While it is most certainly true that learning occurs in the flow of work, it’s also important to recognize the learning leader’s role in ensuring the efficiency and effectiveness of learning in that context. Day-to-day activities are often fast-paced and stressful, which can limit their impact as learning catalysts. Savvy learning leaders put practices into play that ensure people experience the value of learning in the flow of work.
The learning sciences give us a number of concepts that can be useful in thinking through how to nurture the kinds of working environments in which learning is well supported. Enter scaffolding.
Borrowed from the construction trades, the term “scaffolding” refers to providing support while a structure is being built. In a learning context, scaffolding describes a strategy by which learning and performance is actively supported by a “knowledgeable other” or additional resources that enable people to perform while they are still learning.
What does it mean to scaffold learning in the flow of work? Here’s what the research literature recommends:
Immerse learners in the full richness and context of work. In the best learning environments, people who are new to a task are not simply observers or an extra pair of hands; they are actually doing productive work that allows them to experience its complexity and nuance.
Manage task assignments so that learners are in an optimal zone for learning. Give people tasks or parts of tasks that are at the edge of their current skills and knowledge base. By working on tasks that test their limits, people must increase their knowledge or skill in order to perform, and they can immediately apply their learning to the work at hand.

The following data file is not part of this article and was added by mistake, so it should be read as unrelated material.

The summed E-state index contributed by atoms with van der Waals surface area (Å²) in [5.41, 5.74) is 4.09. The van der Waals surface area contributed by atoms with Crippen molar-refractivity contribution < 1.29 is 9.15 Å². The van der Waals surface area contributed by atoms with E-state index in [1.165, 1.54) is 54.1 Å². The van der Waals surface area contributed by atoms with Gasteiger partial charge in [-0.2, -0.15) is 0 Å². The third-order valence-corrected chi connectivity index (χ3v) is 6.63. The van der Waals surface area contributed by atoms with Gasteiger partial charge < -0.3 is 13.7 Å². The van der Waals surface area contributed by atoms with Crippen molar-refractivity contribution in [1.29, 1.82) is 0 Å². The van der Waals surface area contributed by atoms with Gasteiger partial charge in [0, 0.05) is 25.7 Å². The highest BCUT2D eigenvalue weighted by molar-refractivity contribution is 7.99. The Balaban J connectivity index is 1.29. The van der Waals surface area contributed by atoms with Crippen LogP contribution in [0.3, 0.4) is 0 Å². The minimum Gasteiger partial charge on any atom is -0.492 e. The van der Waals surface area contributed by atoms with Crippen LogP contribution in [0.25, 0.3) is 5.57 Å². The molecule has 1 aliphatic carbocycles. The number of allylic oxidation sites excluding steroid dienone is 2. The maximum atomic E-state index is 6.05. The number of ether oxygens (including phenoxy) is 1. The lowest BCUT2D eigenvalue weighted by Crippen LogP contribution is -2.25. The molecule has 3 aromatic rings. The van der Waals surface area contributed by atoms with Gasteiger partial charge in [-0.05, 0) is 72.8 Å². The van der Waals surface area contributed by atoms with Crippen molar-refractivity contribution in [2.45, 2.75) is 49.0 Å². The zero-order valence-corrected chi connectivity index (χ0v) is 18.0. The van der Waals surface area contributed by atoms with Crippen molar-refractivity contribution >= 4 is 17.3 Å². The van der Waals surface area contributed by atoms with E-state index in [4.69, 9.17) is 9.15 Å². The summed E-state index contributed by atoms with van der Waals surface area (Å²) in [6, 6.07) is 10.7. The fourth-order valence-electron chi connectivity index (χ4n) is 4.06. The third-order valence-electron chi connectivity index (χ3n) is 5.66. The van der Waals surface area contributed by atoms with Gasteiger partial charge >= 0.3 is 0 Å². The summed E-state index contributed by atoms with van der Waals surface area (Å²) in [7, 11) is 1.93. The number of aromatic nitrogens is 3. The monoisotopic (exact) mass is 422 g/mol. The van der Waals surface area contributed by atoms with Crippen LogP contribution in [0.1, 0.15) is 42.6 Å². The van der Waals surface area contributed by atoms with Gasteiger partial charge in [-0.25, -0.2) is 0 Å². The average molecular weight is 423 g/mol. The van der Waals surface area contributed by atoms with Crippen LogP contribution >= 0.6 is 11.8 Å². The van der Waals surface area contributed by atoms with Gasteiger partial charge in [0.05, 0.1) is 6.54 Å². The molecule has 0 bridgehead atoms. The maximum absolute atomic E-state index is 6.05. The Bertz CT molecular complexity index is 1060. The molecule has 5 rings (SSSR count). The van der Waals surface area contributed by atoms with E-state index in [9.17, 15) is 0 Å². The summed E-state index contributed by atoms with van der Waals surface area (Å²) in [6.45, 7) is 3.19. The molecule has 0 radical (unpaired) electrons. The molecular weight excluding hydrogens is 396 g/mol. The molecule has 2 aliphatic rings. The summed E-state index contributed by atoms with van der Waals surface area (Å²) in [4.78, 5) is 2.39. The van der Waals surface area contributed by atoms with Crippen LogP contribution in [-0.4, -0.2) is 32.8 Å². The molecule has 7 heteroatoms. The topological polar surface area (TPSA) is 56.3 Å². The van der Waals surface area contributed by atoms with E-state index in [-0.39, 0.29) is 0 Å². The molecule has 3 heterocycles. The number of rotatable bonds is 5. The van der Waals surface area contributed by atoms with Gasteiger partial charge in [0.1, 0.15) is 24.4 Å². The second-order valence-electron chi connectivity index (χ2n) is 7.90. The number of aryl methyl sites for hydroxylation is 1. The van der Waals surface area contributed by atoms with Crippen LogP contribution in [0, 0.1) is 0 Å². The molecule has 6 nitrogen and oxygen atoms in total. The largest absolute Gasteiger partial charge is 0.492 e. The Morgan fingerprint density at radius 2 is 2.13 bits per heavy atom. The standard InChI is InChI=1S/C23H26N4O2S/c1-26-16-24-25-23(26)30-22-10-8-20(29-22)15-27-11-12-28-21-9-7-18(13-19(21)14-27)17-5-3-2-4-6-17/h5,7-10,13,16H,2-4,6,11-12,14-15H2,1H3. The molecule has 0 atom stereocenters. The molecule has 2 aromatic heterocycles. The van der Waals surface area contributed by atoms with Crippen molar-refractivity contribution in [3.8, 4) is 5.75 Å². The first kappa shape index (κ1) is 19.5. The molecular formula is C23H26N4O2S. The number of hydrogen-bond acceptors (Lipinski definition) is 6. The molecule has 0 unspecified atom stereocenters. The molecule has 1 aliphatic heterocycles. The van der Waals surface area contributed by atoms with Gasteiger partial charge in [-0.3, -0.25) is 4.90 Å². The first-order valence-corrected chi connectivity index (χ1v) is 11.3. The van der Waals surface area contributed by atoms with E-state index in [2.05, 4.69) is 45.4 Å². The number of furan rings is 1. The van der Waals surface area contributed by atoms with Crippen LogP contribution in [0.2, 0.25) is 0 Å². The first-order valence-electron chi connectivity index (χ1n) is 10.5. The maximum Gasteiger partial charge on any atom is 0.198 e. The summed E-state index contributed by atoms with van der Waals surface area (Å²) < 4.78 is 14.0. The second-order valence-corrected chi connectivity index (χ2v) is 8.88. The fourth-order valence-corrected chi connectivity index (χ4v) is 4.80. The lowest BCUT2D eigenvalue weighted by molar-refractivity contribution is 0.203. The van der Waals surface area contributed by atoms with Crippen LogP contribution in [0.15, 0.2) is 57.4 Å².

Focus learners’ attention on the learning opportunities inherent in the work. Have supervisors and coworkers highlight what can be learned in each situation. For example, articulate why certain activities are particularly important to success; call attention to exemplary work and missed opportunities as they occur, or remind people of actions that they may have overlooked.
Provide specific support for learning in context. Surround people with a variety of learning supports that are accessible at the time of need; these can be people, electronic or physical resources, and learning practices. Encourage people to look for teachable moments when a more experienced person can fill in details, take a moment to teach something, provide coaching, reinforce good work, or offer encouragement.
You also may be able to provide performance support resources that walk learners through what they need to accomplish. The organization can embrace practices that support learning such as after-action reviews, mentoring activities, and so forth. The important feature here is the immediacy of the support so that it doesn’t interrupt the flow of work and learning.
Ask questions that prompt learners to reflect on their experiences and articulate their learning. Prompting people to make sense of their experiences does two things. It solidifies learning in the mind, and it provides the opportunity to enrich understanding further or to correct misunderstanding.
Fade out scaffolding as warranted. As people become better able to process their own learning and better equipped to do the job effectively, it’s important to recognize their advances and discontinue providing overt support in the learned skill.
Consider the quote:“There is always challenge between having learners engage with meaningful complex tasks that maximize potential for growth… and providing sufficient support so that learners are neither overwhelmed or under-challenged.” (Keith Sawyer quoted in Reiser and Tabak, 2014, p. 55)
In strategizing learning, learning leaders don’t have to choose between structured training and leaving people to their own devices. There are many other tools and learning tactics falling between those two strategies that we can leverage to help people succeed, and scaffolding learning is one of the more powerful techniques to employ.
Reiser, B.J. & Tabak, I. (2014). Scaffolding and Collins, A. & Kapur, M. (2014). Cognitive Apprenticeship. Both in The Cambridge Handbook of the Learning Sciences, R. Keith Sawyer, editor. New York, NY: Cambridge University Press.